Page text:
Chairman Mao Zedong (R) grants a medal to Li Zhen (L2). [Xinhua]
During the 1930s, soldier Li Zhen was a participant in the Long March. With strong belief and great tenacity, she witnessed the success of China's Liberation War and later became the country's first female general.
Li was born into a poverty-stricken family in Liuyang County, central China's Hunan Province, and was given away by her parents as a child bride at the age of 6.
At the age of 18, she took part in the revolution during the First Chinese Civil War (1924-1927) and joined the Communist Party of China in 1927.
Determined to Join the Long March
In July 1934, having suffered a defeat in breaking through the fifth round of encirclements launched by the Kuomintang army, the Sixth Red Army Group planned for a westward March, a strategic retreat, to evade the enemy's pursuit.
At the time, Li served as director of the Political Department of the Red Army. At first, Li's leaders did not add her to the name list for those taking part in the Long March because her younger sister was expecting a baby.
Hearing about the arrangement, Li rushed to Ren Bishi, president of the Military and Political Committee of the Army Group, and came straight to the point: "I don't agree with staying. I want to go with the army. Which one is more important, to fight wars or to tend to my sister?"
"I came to conduct a revolution. How can I stay before it has been successful? I must go with the army," she added.
Ren, who knew Li's personality well, said: "Okay. I will discuss this with other leaders later. But it's not an easy road to take."
Hearing his words, Li's face shined with joy.
Fighting Bravely During the Long March
On August 7, 1934, the Sixth Red Army Group broke out of the blockade of Jiang's army and kicked off the epic Long March. Li, alongside the Red Army School, set out from east China's Jiangxi Province.
Three days later, after the Army Group reached Guidong County in central China's Hunan Province, it held a conference to celebrate its successful breakout. During the conference, it established its leading authorities and appointed Li as minister of the organization department.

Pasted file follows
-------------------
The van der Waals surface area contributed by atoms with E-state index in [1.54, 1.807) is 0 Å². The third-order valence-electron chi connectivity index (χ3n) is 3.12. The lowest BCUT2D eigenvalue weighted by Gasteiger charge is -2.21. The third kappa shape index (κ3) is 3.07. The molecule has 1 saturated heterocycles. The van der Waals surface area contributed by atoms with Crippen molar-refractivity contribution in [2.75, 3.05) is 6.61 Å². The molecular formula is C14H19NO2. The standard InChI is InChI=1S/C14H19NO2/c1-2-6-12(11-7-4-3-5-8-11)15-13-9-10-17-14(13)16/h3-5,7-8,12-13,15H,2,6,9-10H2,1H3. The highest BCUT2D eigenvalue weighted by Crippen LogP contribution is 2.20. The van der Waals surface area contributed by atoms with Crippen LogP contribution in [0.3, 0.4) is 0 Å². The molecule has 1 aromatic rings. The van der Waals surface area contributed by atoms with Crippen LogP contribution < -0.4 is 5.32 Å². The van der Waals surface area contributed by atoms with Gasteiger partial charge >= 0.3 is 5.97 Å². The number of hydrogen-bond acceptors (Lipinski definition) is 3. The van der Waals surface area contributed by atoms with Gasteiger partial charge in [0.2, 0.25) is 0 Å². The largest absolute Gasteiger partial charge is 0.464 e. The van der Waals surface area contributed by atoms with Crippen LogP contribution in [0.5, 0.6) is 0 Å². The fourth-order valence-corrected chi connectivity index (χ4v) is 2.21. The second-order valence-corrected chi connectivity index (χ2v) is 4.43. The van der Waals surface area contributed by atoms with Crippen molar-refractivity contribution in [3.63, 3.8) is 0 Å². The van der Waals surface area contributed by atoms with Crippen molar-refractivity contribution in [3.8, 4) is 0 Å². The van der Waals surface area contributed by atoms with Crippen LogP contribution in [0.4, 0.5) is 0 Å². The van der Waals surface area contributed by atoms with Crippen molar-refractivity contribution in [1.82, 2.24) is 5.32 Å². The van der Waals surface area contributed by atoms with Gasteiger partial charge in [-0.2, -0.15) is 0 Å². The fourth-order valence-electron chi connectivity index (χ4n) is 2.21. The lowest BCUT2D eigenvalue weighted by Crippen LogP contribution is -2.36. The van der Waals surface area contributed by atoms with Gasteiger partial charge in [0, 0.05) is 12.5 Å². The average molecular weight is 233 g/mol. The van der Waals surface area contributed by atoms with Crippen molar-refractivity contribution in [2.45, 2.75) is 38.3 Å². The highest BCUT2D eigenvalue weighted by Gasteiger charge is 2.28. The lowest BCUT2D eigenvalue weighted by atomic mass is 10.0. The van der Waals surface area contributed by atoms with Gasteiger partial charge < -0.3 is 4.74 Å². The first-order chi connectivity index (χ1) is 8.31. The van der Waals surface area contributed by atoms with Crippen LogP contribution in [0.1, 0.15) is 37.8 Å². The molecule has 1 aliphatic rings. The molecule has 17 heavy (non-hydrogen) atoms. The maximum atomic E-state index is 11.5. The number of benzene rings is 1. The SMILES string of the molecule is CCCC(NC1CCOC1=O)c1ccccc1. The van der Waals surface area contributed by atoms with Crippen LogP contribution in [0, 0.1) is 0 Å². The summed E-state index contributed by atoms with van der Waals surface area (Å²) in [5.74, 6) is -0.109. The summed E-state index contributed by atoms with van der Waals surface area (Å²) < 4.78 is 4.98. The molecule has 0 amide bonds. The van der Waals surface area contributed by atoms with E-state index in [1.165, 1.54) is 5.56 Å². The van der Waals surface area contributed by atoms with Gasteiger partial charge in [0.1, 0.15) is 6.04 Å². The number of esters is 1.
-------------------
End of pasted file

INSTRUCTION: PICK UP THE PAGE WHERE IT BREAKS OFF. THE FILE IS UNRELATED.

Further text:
Upon their arrival at Ganxi, a town in southwest China's Sichuan Province, Li's troops were subjected to a violent attack. Greatly outnumbered by the enemy, they were surrounded and separated into several sections.
To break through the encirclement, Li was assigned to transmit instructions from the head of the Sixth Red Army Group to their separated troops.
Whilst climbing over a steep mountain, she encountered heavy rains. Li picked up a stick, continuing forward through the muddy path with great difficulty.
At the time, she saw a vague image of a person in front her. After she got closer to him, the man turned out to be the guard of the political commissar of the sixth division.
Seeing that the guard carried a basin, an idea hit her mind. Li borrowed the basin, sat in it and slid down the mountain at a high speed.
However, she hit a big tree on the hillside and cut her arms and legs. Bloodstains ran all over her clothes.
Li endured her severe pains and continued right away. Finally, she found the troops one after another before it got dark.
Thanks to Li's prompt completion of her task, the scattered troops gathered with great speed, shrugged off the enemy's pursuit and soon met with the Second Red Army Group.
The head of the Sixth Red Army Group shook hands warmly with Li and praised her as a smart and brave female warrior.
Adopting Children of Martyrs
Li was already pregnant when she started the March. At that time, apart from fighting, she also took on work for the Party, officials and wounded soldiers.
Due to long-term anxiety and exhaustion, however, she suffered a miscarriage when the troops advanced towards Kunming, capital of southwest China's Yunnan Province.
Unable to rest properly amid fierce, frequent battles, Li lost her fertility forever.
Nevertheless, she and her husband brought up over 20 war orphans throughout their life. Basked in warmth and care, these children all became talented and successful adults.
In 1955, Li was honored as a major general and became the only female general among the founding pioneers of the People's Republic of China.
Li Zhen (R) and her husband [Xinhua]
(Source: Xinhua/Translated and edited by Women of China)